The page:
Torre turned down a $5 million, one-year contract Thursday that still would have made him the highest paid manager in baseball.
Bench coach Don Mattingly is the leading contender to replace Torre, who led the Yanks to 12 straight playoff appearances and won four World Series championships. Yankees broadcaster Joe Girardi, the NL Manager of the Year with Florida in 2006, is another top contender.
"It's a difficult day," general manager Brian Cashman said.
But it was one Yankees' fans could see coming.
After losing the first two playoff games to Cleveland, owner George Steinbrenner said he didn't think Torre would be back if the Yankees didn't advance. They lost in four games.
Torre, who took over the team to start the 1996 season, made his decision after traveling fom New York to the team's spring training complex in Tampa, Fla. He was accompanied by Cashman and chief operating officer Lonn Trost.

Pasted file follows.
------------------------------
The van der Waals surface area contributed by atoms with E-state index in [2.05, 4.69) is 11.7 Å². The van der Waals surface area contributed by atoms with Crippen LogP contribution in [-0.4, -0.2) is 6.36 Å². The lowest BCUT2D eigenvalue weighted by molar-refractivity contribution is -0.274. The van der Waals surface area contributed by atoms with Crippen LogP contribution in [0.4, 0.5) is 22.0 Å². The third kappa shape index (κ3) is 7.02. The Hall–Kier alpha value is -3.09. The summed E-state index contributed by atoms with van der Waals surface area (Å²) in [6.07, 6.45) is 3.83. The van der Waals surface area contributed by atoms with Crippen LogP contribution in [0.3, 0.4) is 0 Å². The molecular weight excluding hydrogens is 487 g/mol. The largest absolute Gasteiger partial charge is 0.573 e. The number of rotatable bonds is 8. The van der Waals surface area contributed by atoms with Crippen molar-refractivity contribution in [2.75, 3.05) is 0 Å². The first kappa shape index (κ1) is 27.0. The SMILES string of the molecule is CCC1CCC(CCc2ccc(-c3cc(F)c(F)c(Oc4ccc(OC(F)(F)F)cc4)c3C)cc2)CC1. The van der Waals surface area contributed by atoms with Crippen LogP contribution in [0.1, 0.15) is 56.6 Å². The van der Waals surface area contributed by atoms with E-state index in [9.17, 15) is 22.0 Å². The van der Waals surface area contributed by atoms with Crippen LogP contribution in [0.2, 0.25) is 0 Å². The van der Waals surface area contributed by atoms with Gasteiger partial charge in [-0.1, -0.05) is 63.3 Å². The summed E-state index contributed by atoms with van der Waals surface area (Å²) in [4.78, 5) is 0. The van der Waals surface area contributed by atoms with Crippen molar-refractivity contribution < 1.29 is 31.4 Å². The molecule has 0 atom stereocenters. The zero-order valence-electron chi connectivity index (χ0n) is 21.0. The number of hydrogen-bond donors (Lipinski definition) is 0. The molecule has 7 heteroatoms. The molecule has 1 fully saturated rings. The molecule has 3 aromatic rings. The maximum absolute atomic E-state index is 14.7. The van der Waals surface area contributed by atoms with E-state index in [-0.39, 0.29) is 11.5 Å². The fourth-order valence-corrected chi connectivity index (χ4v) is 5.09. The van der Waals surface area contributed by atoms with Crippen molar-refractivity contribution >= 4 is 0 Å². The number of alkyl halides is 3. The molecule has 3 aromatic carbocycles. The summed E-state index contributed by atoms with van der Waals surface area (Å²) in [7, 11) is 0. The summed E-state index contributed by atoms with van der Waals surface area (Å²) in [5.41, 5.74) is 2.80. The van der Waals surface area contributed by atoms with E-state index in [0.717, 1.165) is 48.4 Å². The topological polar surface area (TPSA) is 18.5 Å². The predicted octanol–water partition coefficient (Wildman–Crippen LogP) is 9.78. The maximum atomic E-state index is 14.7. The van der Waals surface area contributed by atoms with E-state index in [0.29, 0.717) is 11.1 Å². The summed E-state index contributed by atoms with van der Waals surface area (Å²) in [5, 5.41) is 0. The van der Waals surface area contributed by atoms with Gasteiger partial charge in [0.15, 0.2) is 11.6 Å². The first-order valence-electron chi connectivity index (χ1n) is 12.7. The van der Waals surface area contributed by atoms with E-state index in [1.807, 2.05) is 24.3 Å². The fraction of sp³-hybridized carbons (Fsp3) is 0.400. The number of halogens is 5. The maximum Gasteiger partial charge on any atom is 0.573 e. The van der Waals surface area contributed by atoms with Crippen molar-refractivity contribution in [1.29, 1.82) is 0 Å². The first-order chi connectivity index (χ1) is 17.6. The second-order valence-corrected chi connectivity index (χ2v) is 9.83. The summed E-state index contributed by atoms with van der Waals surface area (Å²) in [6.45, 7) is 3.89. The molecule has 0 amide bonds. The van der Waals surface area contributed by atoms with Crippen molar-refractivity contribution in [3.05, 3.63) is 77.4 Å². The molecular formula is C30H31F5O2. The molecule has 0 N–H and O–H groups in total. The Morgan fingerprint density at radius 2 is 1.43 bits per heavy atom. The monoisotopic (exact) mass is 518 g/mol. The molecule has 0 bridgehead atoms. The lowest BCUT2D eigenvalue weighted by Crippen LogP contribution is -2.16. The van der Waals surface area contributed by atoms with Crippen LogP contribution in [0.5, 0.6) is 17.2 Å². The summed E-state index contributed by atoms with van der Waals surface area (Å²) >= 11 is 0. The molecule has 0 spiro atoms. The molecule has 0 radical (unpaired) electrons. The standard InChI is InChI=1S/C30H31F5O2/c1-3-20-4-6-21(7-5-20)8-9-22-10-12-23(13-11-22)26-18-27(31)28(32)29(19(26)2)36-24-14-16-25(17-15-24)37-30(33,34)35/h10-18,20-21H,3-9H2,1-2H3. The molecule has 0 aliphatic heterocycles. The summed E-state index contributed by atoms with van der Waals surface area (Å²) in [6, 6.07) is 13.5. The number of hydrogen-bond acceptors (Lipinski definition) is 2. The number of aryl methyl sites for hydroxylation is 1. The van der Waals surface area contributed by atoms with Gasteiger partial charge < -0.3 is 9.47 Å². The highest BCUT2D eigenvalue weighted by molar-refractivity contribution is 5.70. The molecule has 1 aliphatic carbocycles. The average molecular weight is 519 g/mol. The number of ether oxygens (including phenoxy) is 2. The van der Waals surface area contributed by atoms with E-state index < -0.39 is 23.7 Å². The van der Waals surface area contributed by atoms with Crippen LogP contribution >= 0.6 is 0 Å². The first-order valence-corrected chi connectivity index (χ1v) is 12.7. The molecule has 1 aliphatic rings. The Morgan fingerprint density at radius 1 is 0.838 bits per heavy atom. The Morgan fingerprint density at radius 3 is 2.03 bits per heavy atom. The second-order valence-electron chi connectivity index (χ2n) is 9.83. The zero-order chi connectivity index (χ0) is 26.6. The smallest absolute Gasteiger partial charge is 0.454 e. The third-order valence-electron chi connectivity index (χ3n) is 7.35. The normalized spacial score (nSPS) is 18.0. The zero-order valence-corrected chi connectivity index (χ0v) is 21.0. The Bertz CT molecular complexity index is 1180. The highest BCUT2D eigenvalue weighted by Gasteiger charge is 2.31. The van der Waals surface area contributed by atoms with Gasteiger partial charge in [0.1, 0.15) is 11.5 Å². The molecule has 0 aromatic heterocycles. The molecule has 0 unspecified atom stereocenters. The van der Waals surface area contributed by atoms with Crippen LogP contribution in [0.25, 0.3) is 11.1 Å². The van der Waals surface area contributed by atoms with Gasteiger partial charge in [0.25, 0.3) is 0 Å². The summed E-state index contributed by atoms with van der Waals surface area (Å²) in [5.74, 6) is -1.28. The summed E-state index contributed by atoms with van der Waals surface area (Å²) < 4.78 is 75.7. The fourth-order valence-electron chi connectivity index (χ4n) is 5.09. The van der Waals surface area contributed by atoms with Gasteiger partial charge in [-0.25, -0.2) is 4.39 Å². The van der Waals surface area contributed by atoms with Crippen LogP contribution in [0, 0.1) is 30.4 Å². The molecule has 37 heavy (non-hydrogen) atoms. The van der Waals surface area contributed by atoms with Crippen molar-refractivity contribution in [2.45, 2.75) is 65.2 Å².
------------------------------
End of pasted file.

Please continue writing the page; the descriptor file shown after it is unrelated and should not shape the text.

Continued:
"It is now time for the New York Yankees to move forward," team president Randy Levine said.
Torre made $7.5 million this year, the final season of a $19.2 million, three-year contract. His new deal would have included substantial bonuses for each round of the playoffs the team reached.
"We felt we needed to go to a performance-based mode," Levine said. "We thought it was very fair. It clearly was at the top of the market, but we respect Joe's decision."
Torre led the Yankees to the postseason every year he managed them, winning the AL East 10 times. But the Yankees have gone without a Series championship in the last seven and haven't even reached it since 2003, a stretch of futility that finally prompted Steinbrenner to make a change.